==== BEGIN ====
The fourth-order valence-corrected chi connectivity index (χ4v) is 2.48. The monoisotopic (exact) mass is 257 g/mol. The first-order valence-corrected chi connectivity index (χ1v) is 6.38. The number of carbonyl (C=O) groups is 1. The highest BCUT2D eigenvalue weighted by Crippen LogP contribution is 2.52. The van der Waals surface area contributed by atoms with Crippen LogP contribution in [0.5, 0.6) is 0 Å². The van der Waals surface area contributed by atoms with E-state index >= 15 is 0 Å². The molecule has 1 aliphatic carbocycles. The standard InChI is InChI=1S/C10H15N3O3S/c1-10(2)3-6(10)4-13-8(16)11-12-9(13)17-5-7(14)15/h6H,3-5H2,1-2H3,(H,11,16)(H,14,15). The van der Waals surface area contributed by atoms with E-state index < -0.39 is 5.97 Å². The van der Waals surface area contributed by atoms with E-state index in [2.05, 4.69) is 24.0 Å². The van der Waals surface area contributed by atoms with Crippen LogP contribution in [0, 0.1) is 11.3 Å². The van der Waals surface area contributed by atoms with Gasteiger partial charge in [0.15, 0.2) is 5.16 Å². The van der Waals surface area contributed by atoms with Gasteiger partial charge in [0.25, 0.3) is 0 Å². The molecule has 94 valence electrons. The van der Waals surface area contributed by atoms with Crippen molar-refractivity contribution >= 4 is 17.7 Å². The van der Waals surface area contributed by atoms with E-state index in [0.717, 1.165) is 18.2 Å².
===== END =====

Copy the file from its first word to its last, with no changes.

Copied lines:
The fourth-order valence-corrected chi connectivity index (χ4v) is 2.48. The monoisotopic (exact) mass is 257 g/mol. The first-order valence-corrected chi connectivity index (χ1v) is 6.38. The number of carbonyl (C=O) groups is 1. The highest BCUT2D eigenvalue weighted by Crippen LogP contribution is 2.52. The van der Waals surface area contributed by atoms with Crippen LogP contribution in [0.5, 0.6) is 0 Å². The van der Waals surface area contributed by atoms with E-state index >= 15 is 0 Å². The molecule has 1 aliphatic carbocycles. The standard InChI is InChI=1S/C10H15N3O3S/c1-10(2)3-6(10)4-13-8(16)11-12-9(13)17-5-7(14)15/h6H,3-5H2,1-2H3,(H,11,16)(H,14,15). The van der Waals surface area contributed by atoms with E-state index < -0.39 is 5.97 Å². The van der Waals surface area contributed by atoms with E-state index in [2.05, 4.69) is 24.0 Å². The van der Waals surface area contributed by atoms with Crippen LogP contribution in [0, 0.1) is 11.3 Å². The van der Waals surface area contributed by atoms with Gasteiger partial charge in [0.15, 0.2) is 5.16 Å². The van der Waals surface area contributed by atoms with Gasteiger partial charge in [0.25, 0.3) is 0 Å². The molecule has 94 valence electrons. The van der Waals surface area contributed by atoms with Crippen molar-refractivity contribution >= 4 is 17.7 Å². The van der Waals surface area contributed by atoms with E-state index in [0.717, 1.165) is 18.2 Å².